Wednesday, February 29, 2012

NYICFF ’12: Cinderella Moon

So many little Chinese girls could have used a fairy god-mother. Young Mei Mei only has an ancient matchmaker to counter-balance her rotten step- mother. Though not magical, the old woman certainly has ambitious plans for her. Based on the Chinese legend of Ye Xian that predates Perrault’s Cinderella by about 800 years, Richard Bowen’s Chinese-produced English-dubbed Cinderella Moon has obvious relevance for China today, but should still charm little girls of any cultural background when it screens at the 2012 New York International Film Festival.

Little Mei Mei is a gifted potter, like her mother, her father’s younger second wife. When Mei Mei’s mother dies in child birth and her spiritually ailing father soon follows, she finds herself the de facto servant of her cruel step-mother and idiot step-sister. However, she takes comfort from her mother’s legacy: a pair of bejeweled gold-fish slippers and the promise of a special destiny.

Mei Mei hopes to follow in her mother’s footsteps, finding a love match by dancing in the village festival. Unfortunately, the moon is stuck in the sky, putting life on hold for the kingdom. It also puts pressure on the young defiant king, who is responsible for keeping the heavens in equilibrium.

Moon is surprisingly rich in archetypes, mixing Fisher King mythology with universal Cinderella motifs. In fact, the celestial themes raise the stakes of the story considerably. However, the core of the film involves Mei Mei’s struggle to find her place in world that essentially treats girls like chattel. Indeed, the parallels with One-Child China, where girls are all too frequently the victim of abandonment and sex-selection abortions, are difficult to overlook. Young Mei Mei is sweet tempered and vulnerable, but to her credit, she refuses to accept the chauvinism around her.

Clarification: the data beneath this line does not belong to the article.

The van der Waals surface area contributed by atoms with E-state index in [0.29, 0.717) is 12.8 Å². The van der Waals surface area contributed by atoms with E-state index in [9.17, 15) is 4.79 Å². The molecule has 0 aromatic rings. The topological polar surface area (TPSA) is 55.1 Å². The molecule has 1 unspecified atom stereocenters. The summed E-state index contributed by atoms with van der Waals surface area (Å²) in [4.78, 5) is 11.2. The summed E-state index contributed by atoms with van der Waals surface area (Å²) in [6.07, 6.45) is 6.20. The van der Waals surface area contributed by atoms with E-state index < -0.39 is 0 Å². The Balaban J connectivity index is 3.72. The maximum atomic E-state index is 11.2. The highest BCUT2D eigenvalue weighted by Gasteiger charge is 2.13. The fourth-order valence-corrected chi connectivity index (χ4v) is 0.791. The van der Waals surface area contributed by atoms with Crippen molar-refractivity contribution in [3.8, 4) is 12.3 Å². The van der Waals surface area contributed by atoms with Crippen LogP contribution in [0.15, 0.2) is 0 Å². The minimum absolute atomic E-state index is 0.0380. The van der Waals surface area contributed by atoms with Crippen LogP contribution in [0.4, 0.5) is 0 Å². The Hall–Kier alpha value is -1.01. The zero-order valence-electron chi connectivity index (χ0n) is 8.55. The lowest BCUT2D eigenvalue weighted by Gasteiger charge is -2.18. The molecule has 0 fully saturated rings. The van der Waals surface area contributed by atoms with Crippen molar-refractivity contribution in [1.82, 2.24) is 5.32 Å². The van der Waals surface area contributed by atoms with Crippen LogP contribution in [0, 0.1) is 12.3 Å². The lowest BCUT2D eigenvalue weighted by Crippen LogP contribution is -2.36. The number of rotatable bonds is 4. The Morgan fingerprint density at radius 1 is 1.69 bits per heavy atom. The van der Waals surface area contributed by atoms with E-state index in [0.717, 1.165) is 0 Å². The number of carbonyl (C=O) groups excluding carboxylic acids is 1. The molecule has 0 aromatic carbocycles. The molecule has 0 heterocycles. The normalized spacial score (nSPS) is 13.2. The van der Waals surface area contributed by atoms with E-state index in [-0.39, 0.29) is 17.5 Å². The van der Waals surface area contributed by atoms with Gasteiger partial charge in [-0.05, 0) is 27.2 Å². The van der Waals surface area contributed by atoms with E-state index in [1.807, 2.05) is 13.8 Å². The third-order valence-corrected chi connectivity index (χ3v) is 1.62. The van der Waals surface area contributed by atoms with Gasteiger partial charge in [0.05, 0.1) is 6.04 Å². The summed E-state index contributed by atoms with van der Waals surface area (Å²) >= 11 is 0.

Thanks to the two highly expressive Mei Mei’s, Xiao Min at age fifteen and Yang Zhicheng at five, viewers will feel a strong emotional connection to the young protagonist. Under Bowen’s sensitive direction, they convey a sense of wonder perfectly suited to a fairy tale. Bowen and cinematographer Wang Yu also capture some breathtaking vistas shot on location in the Southwest Yunnan province.

Moon is a finely crafted period production, featuring some striking costumes designed by Laurence Xu. However, the disembodied-sounding dubbed voices will grate on the ears of cineastes. Still, it might be a necessary trade-off for the film to reach audiences of a certain age.

Of course, it is more important for Moon to reach Chinese audiences. Admirably, it is a mission Bowen takes seriously, having cofounded with his wife Jenny the Half the Sky Foundation, which provides support to Chinese orphans (mostly but not entirely girls like Mei Mei). Deeper and richer than most fairy tale films, Moon is highly recommended (for boys too) at this year’s NYICFF. It screens this Saturday (3/3) at Cantor, Saturday the 17th at the Asia Society, and Sunday the 25th at the IFC Center.